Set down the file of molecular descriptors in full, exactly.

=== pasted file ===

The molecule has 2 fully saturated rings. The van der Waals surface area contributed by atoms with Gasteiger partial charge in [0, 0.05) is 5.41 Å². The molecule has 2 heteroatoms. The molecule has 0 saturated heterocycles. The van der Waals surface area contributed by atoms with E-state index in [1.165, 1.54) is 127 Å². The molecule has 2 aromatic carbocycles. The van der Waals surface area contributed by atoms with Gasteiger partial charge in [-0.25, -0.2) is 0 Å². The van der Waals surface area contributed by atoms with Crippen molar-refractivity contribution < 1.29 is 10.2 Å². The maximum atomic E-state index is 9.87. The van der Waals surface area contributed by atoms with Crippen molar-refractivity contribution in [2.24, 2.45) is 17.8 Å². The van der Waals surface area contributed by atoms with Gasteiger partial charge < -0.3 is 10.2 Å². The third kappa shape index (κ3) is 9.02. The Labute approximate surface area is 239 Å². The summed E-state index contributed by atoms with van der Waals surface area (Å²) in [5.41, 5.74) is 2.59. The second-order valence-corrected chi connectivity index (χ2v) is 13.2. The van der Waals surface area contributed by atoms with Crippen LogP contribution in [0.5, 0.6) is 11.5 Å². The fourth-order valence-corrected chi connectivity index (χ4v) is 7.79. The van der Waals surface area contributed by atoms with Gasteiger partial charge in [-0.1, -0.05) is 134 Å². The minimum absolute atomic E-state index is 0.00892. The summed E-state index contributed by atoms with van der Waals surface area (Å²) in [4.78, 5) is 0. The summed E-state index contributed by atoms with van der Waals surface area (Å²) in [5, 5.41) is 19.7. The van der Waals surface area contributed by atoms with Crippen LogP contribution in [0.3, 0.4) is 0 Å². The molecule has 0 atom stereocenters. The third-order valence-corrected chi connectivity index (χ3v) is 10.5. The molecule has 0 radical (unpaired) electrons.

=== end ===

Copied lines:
The molecule has 2 fully saturated rings. The van der Waals surface area contributed by atoms with Gasteiger partial charge in [0, 0.05) is 5.41 Å². The molecule has 2 heteroatoms. The molecule has 0 saturated heterocycles. The van der Waals surface area contributed by atoms with E-state index in [1.165, 1.54) is 127 Å². The molecule has 2 aromatic carbocycles. The van der Waals surface area contributed by atoms with Gasteiger partial charge in [-0.25, -0.2) is 0 Å². The van der Waals surface area contributed by atoms with Crippen molar-refractivity contribution < 1.29 is 10.2 Å². The maximum atomic E-state index is 9.87. The van der Waals surface area contributed by atoms with Crippen molar-refractivity contribution in [2.24, 2.45) is 17.8 Å². The van der Waals surface area contributed by atoms with Gasteiger partial charge < -0.3 is 10.2 Å². The third kappa shape index (κ3) is 9.02. The Labute approximate surface area is 239 Å². The summed E-state index contributed by atoms with van der Waals surface area (Å²) in [5.41, 5.74) is 2.59. The second-order valence-corrected chi connectivity index (χ2v) is 13.2. The van der Waals surface area contributed by atoms with Crippen LogP contribution in [0.5, 0.6) is 11.5 Å². The fourth-order valence-corrected chi connectivity index (χ4v) is 7.79. The van der Waals surface area contributed by atoms with Gasteiger partial charge in [-0.1, -0.05) is 134 Å². The minimum absolute atomic E-state index is 0.00892. The summed E-state index contributed by atoms with van der Waals surface area (Å²) in [4.78, 5) is 0. The summed E-state index contributed by atoms with van der Waals surface area (Å²) in [5, 5.41) is 19.7. The van der Waals surface area contributed by atoms with Crippen LogP contribution in [0.3, 0.4) is 0 Å². The molecule has 0 atom stereocenters. The third-order valence-corrected chi connectivity index (χ3v) is 10.5. The molecule has 0 radical (unpaired) electrons.